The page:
Named after the trail that brought people from Bismarck, North Dakota to Deadwood during the days of the Black Hills Gold Rush, this ranch is a tremendous assemblage of various topography and agricultural uses. Conveniently located 51 miles north of Rapid City, South Dakota. The Bismarck Trail Ranch totals 47,883± acres which includes, 41,822± deeded acres, 4,361± acres of BLM grazing lease and 1,600± acres of State Lease. The ranch ranges from Belle Fourche River bottom and irrigated pivots to grassy-covered hillsides. There is a tremendous set of first-class improvements consisting of four homes, multiple sets of working facilities, and numerous new Morton outbuildings. The owner’s residence and one other home are very nice custom homes that didn’t spare any exquisite details. The property is well-watered with an extensive pipeline system, numerous stock tanks, dams, and water wells. There are 875± acres of irrigated ground under eight pivots. An exceptional investment class asset, the owner currently leases most of the grazing out as well as the production agriculture. The grazing leases consist of approximately 2,500 yearlings, 1,200 cow/calf pairs and 1,000 wild horses currently roam several large pastures. For an owner-operator, carrying capacity is estimated at eight to ten acres per cow for four to five months for yearlings and 15 acres for six months for cow/calf pairs. Without the wild horses, it is estimated that the ranch could carry 5,000-6,000 yearlings or 3,000 pairs. If there is a category for luxury working ranches the Bismarck Trail Ranch would likely be the top listing in the central plains states. The Facts: ~ 47,883± acres total with 41,822± acres deeded ~ 875± acres pivot irrigated acres ~ Very nice homes and new Morton outbuildings ~ Indoor and outdoor arenas as well as very nice equestrian improvements ~ Tremendous set of working facilities, including truck and livestock scales ~ All perimeter and interior fencing is less than 12 years old ~ 38 pastures all with good water sources ~ Miles of pipeline, extensive stock tanks, and numerous stock dams ~ Multiple sets of working facilities ~ Whitetail, mule deer and pronghorn antelope are found on the ranch ~ Significant investment opportunity with multiple renewable leases in place ~ Owner currently leases most of the ranch for approximately 3,000 yearlings, 1,600 cow/calf pairs, 1,000 wild horses and farming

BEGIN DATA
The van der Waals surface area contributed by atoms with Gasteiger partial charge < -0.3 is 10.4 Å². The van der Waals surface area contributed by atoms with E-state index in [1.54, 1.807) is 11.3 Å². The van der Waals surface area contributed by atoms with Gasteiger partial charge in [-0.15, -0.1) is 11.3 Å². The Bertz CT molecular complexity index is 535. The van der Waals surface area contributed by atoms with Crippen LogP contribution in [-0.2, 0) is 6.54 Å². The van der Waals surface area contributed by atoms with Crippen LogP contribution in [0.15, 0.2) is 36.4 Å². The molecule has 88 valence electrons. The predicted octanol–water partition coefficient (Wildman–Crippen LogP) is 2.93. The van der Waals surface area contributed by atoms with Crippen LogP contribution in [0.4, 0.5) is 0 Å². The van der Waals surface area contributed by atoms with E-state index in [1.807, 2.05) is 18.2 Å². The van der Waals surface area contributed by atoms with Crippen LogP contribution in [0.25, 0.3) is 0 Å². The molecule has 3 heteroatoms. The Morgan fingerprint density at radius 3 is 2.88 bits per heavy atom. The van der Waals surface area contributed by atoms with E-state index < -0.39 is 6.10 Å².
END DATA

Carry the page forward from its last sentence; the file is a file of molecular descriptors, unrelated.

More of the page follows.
$26,089,700  •  40,138 acres